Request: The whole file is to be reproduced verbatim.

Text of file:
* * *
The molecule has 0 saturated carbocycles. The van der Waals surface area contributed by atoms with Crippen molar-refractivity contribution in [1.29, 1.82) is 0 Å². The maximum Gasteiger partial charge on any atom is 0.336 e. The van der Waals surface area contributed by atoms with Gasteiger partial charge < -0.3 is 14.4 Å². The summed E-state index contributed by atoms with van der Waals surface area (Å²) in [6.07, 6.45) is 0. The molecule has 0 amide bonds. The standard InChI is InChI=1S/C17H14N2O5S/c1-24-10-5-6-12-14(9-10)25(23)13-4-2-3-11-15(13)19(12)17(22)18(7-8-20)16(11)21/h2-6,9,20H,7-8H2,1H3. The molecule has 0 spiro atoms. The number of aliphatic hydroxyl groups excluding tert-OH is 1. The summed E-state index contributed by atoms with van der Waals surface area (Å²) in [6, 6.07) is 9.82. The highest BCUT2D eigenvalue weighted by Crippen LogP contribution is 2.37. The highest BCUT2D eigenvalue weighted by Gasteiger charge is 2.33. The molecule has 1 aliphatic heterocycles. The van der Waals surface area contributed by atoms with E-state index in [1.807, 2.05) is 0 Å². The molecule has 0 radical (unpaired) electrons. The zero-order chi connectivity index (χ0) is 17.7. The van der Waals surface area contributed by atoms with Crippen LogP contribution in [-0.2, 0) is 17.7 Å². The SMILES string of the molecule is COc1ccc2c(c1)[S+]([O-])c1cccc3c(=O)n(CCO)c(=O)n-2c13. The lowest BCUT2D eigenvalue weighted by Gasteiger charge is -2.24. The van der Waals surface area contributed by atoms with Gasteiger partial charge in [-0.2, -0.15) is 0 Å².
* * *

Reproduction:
The molecule has 0 saturated carbocycles. The van der Waals surface area contributed by atoms with Crippen molar-refractivity contribution in [1.29, 1.82) is 0 Å². The maximum Gasteiger partial charge on any atom is 0.336 e. The van der Waals surface area contributed by atoms with Gasteiger partial charge < -0.3 is 14.4 Å². The summed E-state index contributed by atoms with van der Waals surface area (Å²) in [6.07, 6.45) is 0. The molecule has 0 amide bonds. The standard InChI is InChI=1S/C17H14N2O5S/c1-24-10-5-6-12-14(9-10)25(23)13-4-2-3-11-15(13)19(12)17(22)18(7-8-20)16(11)21/h2-6,9,20H,7-8H2,1H3. The molecule has 0 spiro atoms. The number of aliphatic hydroxyl groups excluding tert-OH is 1. The summed E-state index contributed by atoms with van der Waals surface area (Å²) in [6, 6.07) is 9.82. The highest BCUT2D eigenvalue weighted by Crippen LogP contribution is 2.37. The highest BCUT2D eigenvalue weighted by Gasteiger charge is 2.33. The molecule has 1 aliphatic heterocycles. The van der Waals surface area contributed by atoms with E-state index in [1.807, 2.05) is 0 Å². The molecule has 0 radical (unpaired) electrons. The zero-order chi connectivity index (χ0) is 17.7. The van der Waals surface area contributed by atoms with Crippen LogP contribution in [-0.2, 0) is 17.7 Å². The SMILES string of the molecule is COc1ccc2c(c1)[S+]([O-])c1cccc3c(=O)n(CCO)c(=O)n-2c13. The lowest BCUT2D eigenvalue weighted by Gasteiger charge is -2.24. The van der Waals surface area contributed by atoms with Gasteiger partial charge in [-0.2, -0.15) is 0 Å².